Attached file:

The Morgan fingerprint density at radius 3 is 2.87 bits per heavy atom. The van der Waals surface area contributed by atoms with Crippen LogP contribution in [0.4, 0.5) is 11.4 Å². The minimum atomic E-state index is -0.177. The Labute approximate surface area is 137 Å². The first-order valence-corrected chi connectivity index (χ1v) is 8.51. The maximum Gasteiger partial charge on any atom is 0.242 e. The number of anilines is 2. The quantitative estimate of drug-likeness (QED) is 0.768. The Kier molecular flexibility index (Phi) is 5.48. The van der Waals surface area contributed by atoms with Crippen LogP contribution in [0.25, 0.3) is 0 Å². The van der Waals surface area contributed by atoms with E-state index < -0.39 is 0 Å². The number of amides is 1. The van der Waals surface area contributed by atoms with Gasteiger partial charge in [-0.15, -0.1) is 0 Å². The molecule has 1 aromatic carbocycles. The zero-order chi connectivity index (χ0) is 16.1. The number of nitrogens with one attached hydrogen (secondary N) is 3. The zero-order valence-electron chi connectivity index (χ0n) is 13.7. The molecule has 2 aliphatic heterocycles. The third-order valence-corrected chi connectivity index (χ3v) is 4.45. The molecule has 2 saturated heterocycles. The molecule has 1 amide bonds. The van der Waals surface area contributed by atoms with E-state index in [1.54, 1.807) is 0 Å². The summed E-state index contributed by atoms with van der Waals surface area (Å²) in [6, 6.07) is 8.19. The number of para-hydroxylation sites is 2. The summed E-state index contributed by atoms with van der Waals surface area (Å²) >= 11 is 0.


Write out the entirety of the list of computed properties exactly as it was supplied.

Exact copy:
The Morgan fingerprint density at radius 3 is 2.87 bits per heavy atom. The van der Waals surface area contributed by atoms with Crippen LogP contribution in [0.4, 0.5) is 11.4 Å². The minimum atomic E-state index is -0.177. The Labute approximate surface area is 137 Å². The first-order valence-corrected chi connectivity index (χ1v) is 8.51. The maximum Gasteiger partial charge on any atom is 0.242 e. The number of anilines is 2. The quantitative estimate of drug-likeness (QED) is 0.768. The Kier molecular flexibility index (Phi) is 5.48. The van der Waals surface area contributed by atoms with Crippen LogP contribution in [0.25, 0.3) is 0 Å². The van der Waals surface area contributed by atoms with E-state index < -0.39 is 0 Å². The number of amides is 1. The van der Waals surface area contributed by atoms with Gasteiger partial charge in [-0.15, -0.1) is 0 Å². The molecule has 1 aromatic carbocycles. The zero-order chi connectivity index (χ0) is 16.1. The number of nitrogens with one attached hydrogen (secondary N) is 3. The zero-order valence-electron chi connectivity index (χ0n) is 13.7. The molecule has 2 aliphatic heterocycles. The third-order valence-corrected chi connectivity index (χ3v) is 4.45. The molecule has 2 saturated heterocycles. The molecule has 1 amide bonds. The van der Waals surface area contributed by atoms with E-state index in [1.54, 1.807) is 0 Å². The summed E-state index contributed by atoms with van der Waals surface area (Å²) in [6, 6.07) is 8.19. The number of para-hydroxylation sites is 2. The summed E-state index contributed by atoms with van der Waals surface area (Å²) >= 11 is 0.